Willingness to Pay and the Distribution of Risk and Wealth
Willingness-to-pay is an appropriate benefits metric for government expenditure and regulatory policies that reduce risks to human life. It depends, however, on the distribution of risk and wealth. Currently, society's expenditures overemphasize concentrated risks, say after-the-fact treatment as opposed to prevention. A 'dead-anyway' effect complements excess attention to intense interests in explaining this. The normative criterion for spending on risk reduction is what a rational, albeit uninsured, individual confronting lotteries on future risks to life and wealth would choose for himself. This requires correcting willingness-to-pay to eliminate the dead-anyway effect but continues to reflect that wealth enhances the utility of living. Copyright 1996 by University of Chicago Press.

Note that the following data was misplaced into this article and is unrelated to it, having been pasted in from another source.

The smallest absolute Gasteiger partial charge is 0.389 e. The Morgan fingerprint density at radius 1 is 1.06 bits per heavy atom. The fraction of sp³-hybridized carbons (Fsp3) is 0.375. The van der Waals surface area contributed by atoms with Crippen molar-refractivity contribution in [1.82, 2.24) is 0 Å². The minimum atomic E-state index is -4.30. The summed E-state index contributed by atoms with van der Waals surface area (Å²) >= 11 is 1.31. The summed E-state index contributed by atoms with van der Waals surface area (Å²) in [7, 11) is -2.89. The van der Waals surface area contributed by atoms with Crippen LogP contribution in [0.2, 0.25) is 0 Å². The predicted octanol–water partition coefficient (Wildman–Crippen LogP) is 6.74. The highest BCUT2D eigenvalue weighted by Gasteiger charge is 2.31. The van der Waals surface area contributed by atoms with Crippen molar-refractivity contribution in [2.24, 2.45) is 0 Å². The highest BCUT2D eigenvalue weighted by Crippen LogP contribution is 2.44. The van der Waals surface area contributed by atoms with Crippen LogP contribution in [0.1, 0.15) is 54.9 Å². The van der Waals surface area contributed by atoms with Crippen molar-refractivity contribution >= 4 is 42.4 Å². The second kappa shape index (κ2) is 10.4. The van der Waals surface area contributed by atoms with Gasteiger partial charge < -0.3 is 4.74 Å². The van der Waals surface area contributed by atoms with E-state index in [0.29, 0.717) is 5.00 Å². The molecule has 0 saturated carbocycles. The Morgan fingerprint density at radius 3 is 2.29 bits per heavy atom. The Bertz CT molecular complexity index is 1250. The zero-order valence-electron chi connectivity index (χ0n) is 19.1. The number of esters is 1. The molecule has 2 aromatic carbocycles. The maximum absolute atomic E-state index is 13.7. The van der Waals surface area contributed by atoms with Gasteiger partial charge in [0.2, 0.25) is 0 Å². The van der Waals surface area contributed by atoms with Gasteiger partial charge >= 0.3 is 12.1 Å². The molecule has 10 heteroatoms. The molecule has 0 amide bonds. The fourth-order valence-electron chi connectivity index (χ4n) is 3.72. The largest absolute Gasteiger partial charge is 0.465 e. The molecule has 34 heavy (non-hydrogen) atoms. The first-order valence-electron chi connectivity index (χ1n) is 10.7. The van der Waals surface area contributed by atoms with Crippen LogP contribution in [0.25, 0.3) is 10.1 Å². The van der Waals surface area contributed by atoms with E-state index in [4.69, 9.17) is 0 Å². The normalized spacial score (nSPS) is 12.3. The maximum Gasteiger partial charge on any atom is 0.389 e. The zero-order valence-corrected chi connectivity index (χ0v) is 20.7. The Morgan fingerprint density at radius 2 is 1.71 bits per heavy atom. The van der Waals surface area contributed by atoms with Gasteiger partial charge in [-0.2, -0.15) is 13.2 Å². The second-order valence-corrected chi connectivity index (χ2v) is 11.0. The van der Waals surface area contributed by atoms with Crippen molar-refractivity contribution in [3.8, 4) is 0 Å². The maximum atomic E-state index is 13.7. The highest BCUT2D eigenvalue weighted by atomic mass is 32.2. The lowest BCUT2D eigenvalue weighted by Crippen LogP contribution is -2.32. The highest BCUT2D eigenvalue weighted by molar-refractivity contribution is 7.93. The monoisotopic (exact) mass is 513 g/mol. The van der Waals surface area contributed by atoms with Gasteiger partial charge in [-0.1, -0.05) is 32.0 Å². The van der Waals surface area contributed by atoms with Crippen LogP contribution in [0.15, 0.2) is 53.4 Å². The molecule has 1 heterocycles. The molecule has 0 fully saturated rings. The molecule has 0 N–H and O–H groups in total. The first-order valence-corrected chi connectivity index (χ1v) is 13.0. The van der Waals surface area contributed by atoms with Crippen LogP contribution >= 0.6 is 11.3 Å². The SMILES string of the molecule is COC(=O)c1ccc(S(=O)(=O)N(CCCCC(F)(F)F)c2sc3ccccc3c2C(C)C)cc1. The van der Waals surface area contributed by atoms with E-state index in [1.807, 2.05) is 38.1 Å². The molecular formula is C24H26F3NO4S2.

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- Stigler, George J & Becker, Gary S, 1977. "De Gustibus Non Est Disputandum," American Economic Review, American Economic Association, vol. 67(2), pages 76-90, March.
- Weisbrod, Burton A, 1991. "The Health Care Quadrilemma: An Essay on Technological Change, Insurance, Quality of Care, and Cost Containment," Journal of Economic Literature, American Economic Association, vol. 29(2), pages 523-52, June.
- N/A, 1976. "Chapter IV. Problems of the Medium Term," National Institute Economic Review, National Institute of Economic and Social Research, vol. 75(1), pages 64-74, February.
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